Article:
I have a confession to make. I’m a little crazy when it comes to paving.
When I see something like this, it makes me happy. All is well with the world, everything is in its rightful place, and birds and bees alike are bright and buzzy.
When I see something like this, though, it makes me sad. A dark cloud appears in the sky, blots out the sun, and an eminently inimitable turn of bad weather seems imminently inevitable.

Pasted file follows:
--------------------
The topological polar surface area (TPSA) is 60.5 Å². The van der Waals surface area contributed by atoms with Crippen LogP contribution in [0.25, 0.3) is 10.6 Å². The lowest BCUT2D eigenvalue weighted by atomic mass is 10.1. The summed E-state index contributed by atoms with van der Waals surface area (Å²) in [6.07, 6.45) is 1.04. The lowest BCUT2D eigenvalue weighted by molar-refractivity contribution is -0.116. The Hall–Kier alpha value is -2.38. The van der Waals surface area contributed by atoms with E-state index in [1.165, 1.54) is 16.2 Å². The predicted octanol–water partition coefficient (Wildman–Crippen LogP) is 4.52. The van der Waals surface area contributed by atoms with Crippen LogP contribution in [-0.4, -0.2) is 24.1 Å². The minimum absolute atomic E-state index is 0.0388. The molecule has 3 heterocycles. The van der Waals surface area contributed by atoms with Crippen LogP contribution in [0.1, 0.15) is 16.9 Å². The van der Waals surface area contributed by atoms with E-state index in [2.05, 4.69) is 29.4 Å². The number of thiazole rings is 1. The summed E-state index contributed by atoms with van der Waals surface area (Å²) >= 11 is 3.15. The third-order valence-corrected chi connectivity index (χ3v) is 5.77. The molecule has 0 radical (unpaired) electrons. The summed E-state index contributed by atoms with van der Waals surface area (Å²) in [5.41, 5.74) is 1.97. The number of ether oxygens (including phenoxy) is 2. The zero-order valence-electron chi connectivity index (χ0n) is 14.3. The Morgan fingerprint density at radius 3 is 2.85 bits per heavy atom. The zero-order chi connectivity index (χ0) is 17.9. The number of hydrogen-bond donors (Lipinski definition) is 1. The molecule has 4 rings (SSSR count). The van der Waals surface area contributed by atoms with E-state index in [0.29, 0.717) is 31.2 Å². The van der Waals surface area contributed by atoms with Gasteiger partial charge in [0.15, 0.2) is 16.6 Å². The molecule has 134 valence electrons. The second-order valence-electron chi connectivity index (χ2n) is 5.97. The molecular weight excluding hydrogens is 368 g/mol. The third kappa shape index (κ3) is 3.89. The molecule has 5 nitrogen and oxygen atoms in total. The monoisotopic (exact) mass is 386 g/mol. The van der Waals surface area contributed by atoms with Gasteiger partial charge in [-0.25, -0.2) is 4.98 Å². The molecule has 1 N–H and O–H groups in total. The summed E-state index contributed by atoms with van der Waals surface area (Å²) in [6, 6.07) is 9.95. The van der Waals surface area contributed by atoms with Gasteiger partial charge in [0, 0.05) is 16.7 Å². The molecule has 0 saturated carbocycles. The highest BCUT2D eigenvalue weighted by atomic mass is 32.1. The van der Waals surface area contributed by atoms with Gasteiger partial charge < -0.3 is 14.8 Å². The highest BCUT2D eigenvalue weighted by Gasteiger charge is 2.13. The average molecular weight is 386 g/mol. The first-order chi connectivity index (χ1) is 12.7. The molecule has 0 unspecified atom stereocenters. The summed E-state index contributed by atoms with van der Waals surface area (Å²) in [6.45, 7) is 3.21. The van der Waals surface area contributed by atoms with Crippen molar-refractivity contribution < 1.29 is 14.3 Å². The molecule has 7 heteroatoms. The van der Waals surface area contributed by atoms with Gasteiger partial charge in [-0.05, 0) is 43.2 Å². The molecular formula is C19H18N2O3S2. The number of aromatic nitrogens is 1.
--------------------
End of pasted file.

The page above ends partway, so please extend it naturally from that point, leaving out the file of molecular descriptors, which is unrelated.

However, when I see something like that, it’s like a bad mashup of karma and dogma. It’s like the prince who rescues Rapunzel turning out to have a sideline interest in wig-making. Or the two ugly step-sisters only pretending to be ugly so that Cinders gets her prince because they feel sorry for her. But Cinderella is really Rapunzel in disguise, slowly coming back from the harrowing ‘haircut in the night’ incident back at the palace which stripped her, not only of her hirsutity, but of her memory as well, and now she’s a raving lunatic who sleeps in fireplaces and talks to birds, and outwardly she’s all ‘yes, Stepmother’ this and ‘certainly, Stepmother’ that, and she sweeps and dusts, and sings and dances, but when it’s dark, she’s at the cauldron with eye of newt and toe of frog and she’s poisoning apples and stalking dwarves, and she’s smirking maniacally at the mirror on the wall, and she’s growing forests of sleepy brambles, and cursing fairies, and stealing the voices right out of the throats of little mermaids, and sometimes when she’s in a particularly foul mood she preys on the insecurities of baby geese but she can’t quite shake the feeling that she’s doing that bit wrong, and so she sets an elaborate trap (involving a rabid wolf, a chainsaw, and a basket of cheesy comestibles) for a little old lady who lives alone, by herself in a lonely cottage in the deserted woods, and when it’s all over she finds, under a glass cloche (together with a rose that slowly, gently, unstoppably, is losing its petals one by one), a piccolo, which she painstakingly learns to play one night while trying to spin straw into gold without pricking her finger, whereupon she is suddenly surrounded by rats, big rats, dirty rats, nasty rats, who carry her off down the hill, and she’s thinking if only, if only, if only they’d lifted up that panel of paving, and put it down so that the lines matched up with the other lines, and the blocks matched up with those other blocks, then she wouldn’t have been chased by those bears, and harassed by the talking cat, or eaten those three bowls of porridge for breakfast, and she’d have married her prince and he would have been charming, and they would have been blissfully, blissfully happy for ever and ever and ever.